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Iraqi Kurdistan, autonomous and oil-rich
by Staff Writers
Arbil, Iraq (AFP) Sept 25, 2017

Oil exports at risk from Kurdish vote
Washington (UPI) Sep 25, 2017 - An autonomous Kurdistan in northern Iraq could face financial risk from neighbors like Turkey who control the oil lifeline, a risk consultant group said.

Monday's vote follows several decades of acrimony between Kurdish administrators and the federal government in Baghdad, acrimony that predates the U.S.-led invasion in 2003. A publication Sunday from the Kurdistan Regional Government said the federal government in Baghdad has violated "no less than 55" of the 144 articles in Iraqi constitution and that, according to charter of the United Nations, it has the right to self-determination.

The vote is contentious on the global stage because of concerns about regional stability. Anthony Skinner, a director of regional affairs for risk consultant group Verisk Maplecroft, said in a report emailed to UPI that Turkey, the Kurdish region's northern neighbor, has substantial leverage over the economy.

"Cutting Iraqi Kurdistan's land access to the Mediterranean would be equivalent to restricting the coronary artery feeding Kurdistan's heart," he wrote.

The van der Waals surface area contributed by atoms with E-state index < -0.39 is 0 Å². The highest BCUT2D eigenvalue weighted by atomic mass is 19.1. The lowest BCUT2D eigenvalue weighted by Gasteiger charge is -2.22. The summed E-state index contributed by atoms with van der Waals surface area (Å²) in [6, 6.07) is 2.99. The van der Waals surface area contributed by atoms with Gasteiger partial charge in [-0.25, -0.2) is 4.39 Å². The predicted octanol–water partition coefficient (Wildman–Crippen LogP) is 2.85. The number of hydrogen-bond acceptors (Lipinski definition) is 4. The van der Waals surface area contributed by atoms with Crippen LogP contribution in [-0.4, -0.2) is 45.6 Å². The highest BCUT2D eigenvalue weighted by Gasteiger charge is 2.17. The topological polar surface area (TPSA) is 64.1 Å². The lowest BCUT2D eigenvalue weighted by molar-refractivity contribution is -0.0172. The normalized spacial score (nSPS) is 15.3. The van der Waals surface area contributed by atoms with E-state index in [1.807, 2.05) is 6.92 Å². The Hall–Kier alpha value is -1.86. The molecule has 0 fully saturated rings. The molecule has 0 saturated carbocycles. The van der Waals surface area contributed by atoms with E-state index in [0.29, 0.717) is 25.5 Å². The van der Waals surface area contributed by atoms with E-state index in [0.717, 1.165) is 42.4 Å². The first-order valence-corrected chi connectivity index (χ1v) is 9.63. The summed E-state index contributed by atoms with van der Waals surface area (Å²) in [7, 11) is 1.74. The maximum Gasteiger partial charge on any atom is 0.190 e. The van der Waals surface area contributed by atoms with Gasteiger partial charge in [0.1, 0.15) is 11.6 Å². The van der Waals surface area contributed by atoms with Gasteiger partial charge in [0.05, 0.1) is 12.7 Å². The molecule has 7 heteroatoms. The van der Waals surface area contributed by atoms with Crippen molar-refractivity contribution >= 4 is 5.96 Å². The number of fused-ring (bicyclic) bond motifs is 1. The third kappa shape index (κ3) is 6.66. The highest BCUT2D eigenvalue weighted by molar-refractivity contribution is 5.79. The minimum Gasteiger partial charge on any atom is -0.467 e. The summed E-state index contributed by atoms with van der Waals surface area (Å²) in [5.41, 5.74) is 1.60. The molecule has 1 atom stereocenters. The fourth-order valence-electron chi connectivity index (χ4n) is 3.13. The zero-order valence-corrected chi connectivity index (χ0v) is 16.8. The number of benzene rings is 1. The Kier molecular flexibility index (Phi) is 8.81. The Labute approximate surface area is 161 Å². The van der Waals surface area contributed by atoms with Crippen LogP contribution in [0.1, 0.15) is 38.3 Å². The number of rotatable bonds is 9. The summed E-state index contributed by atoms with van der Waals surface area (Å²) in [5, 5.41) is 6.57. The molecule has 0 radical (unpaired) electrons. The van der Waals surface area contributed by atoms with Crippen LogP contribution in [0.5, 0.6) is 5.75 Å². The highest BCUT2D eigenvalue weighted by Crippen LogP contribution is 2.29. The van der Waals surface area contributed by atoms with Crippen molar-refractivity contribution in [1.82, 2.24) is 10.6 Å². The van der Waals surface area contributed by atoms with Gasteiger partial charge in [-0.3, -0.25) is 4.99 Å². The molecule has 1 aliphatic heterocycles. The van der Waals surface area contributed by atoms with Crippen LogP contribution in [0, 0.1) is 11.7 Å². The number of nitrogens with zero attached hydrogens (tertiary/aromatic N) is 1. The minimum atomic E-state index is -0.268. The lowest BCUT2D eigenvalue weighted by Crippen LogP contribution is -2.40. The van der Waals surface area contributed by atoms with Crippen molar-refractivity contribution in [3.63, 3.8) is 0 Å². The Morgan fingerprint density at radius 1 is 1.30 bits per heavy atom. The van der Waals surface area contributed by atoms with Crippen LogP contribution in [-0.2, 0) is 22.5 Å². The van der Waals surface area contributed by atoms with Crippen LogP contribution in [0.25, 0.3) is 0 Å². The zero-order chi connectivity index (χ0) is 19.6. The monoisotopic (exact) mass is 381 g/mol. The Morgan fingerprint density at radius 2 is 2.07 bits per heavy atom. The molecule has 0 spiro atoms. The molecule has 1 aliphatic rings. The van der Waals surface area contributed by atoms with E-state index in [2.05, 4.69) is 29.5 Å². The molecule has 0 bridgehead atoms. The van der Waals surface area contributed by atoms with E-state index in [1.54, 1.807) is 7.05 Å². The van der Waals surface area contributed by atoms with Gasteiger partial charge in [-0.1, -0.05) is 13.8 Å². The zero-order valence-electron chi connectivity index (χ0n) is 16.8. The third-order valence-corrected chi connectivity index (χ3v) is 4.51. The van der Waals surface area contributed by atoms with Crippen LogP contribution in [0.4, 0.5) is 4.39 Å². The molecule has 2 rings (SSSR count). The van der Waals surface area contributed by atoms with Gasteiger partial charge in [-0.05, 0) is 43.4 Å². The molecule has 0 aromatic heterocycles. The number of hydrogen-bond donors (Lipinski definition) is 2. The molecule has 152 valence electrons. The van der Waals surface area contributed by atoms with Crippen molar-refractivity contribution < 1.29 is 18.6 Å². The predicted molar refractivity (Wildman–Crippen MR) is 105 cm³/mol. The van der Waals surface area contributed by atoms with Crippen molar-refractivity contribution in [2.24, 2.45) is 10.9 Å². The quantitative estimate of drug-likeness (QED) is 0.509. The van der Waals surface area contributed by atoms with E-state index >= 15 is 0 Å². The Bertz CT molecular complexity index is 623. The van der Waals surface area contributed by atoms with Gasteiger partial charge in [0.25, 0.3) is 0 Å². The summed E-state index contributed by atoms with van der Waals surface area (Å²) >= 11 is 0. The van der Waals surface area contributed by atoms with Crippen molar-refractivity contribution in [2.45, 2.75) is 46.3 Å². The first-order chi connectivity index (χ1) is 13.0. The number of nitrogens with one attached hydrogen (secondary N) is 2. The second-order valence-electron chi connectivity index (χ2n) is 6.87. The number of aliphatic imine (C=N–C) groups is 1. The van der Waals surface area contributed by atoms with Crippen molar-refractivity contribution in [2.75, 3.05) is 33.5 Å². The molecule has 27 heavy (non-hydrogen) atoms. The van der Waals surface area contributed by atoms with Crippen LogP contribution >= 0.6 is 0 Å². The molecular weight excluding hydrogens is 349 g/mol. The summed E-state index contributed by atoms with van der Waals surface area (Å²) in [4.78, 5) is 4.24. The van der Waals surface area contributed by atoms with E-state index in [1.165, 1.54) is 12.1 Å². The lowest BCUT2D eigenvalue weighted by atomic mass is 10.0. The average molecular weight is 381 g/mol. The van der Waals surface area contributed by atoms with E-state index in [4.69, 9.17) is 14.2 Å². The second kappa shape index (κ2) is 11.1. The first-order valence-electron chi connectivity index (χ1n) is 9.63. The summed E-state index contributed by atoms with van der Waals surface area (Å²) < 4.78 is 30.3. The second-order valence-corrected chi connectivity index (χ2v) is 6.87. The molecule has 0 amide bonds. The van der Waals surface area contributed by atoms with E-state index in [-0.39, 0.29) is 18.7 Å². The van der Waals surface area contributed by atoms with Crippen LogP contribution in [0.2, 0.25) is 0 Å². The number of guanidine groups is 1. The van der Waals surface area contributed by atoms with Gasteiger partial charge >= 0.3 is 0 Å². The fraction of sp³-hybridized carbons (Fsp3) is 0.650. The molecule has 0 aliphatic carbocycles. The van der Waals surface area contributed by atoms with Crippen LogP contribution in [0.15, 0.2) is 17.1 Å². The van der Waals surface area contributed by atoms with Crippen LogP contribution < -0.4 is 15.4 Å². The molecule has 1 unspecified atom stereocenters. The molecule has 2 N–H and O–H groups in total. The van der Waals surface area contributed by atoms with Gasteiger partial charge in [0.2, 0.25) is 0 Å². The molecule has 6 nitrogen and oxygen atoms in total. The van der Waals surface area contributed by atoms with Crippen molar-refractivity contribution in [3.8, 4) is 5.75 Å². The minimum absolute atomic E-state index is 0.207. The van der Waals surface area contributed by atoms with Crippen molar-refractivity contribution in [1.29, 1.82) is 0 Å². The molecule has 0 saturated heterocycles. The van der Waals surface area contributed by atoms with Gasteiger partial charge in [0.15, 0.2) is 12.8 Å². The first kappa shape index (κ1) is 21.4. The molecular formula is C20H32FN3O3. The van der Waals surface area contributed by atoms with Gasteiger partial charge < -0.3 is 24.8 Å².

A pipeline from the Kurdish north has the capacity to carry 550,000 barrels of oil per day. Skinner said independence for Kurdish region would be "meaningless" if Turkey closed the option to ship that oil from its Ceyhan seaport on the Mediterranean Sea.

Most foreign governments have come out against Kurdish ambitions. Heather Nauert, a spokesperson for the U.S. State Department, said the referendum is strongly opposed by the U.S. government, which favors sustained dialogue between the Kurdish and federal governments.

"The referendum may jeopardize Iraqi Kurdistan's regional trade relations, and international assistance of all kinds, even though none of Iraq's partners wish this to be the case," she said last week. "This is simply the reality of this very serious situation."